Republican National Convention
Monday, July 31, 2000

Ky. delegates confident about Bush

Festivities get started

By Patrick Crowley
The Cincinnati Enquirer

        PHILADELPHIA — Kentucky Republicans converged Sunday on this host city for the Republican National Convention confident that George W. Bush and Dick Cheney can win the White House in November.

        “I just have such a better feeling this year than in the past couple of elections,” said delegate Barb Haas of Fort Thomas, chairwoman of the Campbell County Republican Party.

        “We have a winner this year. You can feel it among the delegates. They are optimistic and ready to go.”

        “Here we are,” Louisville delegate Jeff Klusmeier hollered as he exited the Philadelphia International Airport late Saturday afternoon. “Let's go pick that winner.”

        The delegates say they have legitimate reasons for being optimistic.

        Mr. Bush is leading national and state polls and has by most accounts proven to be an effective campaigner who has run a stronger race than Democrat Al Gore has since the primary season ended in late spring.

        “We're in a good position right now,” said delegate and Boone County Jailer John Schickel of Hebron. “And this is a big chance for us to show the rest of the country what the party faithful already know, that George Bush is a real dynamic leader who should be elected president.”

        Most of Kentucky's 62 delegates — 31 delegates and 31 alternates — spent Sunday taking in the sights, going to GOP functions and attending evening parties and dinners, including one put on by the Distilled Spirits Council of the United States. Producing bourbon is one of Kentucky's signature industries.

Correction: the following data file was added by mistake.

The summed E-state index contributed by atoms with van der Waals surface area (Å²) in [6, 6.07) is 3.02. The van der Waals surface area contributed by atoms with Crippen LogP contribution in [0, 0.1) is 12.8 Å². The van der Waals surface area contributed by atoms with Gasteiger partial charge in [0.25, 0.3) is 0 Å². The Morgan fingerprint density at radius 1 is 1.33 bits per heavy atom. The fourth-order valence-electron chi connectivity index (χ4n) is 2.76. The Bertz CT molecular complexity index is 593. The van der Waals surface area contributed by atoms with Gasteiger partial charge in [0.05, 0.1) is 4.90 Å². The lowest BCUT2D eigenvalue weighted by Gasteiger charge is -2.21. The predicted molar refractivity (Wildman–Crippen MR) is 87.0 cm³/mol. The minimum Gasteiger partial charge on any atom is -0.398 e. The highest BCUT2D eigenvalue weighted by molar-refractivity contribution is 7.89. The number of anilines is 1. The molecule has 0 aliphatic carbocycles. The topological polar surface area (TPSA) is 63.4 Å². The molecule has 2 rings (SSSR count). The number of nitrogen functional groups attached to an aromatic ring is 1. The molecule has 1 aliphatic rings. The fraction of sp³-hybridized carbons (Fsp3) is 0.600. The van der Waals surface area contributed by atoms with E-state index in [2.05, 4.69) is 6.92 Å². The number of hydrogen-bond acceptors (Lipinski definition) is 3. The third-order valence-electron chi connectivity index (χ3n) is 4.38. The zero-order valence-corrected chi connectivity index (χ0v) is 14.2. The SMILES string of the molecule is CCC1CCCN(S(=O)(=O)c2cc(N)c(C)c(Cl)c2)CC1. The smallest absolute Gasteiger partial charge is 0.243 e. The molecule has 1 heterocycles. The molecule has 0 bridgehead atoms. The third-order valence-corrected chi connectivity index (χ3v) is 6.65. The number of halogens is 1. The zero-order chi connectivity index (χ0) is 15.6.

Others attended a fireworks show on the Delaware River as they prepared for a week of promoting the Republican ticket and the party's agenda to the nation.

        Few want to spend time discussing Bill Clinton.

        “We don't want to talk about him and we don't need to talk about him,” Mrs. Haas said. “People know what happened and how he diminished the presidency. We want to talk about our candidates and the future, not the past.”

        U.S. Sen. Jim Bunning, the vice chairman of the Kentucky delegation, said he is looking forward to Wednesday night, when the program will include Mr. Bush's plan to allow Americans to invest a portion of their Social Security taxes in the stock market.

        “That's an exciting program and something I have been talking about since I arrived in Washington 14 years ago,” said Mr. Bunning of Southgate.


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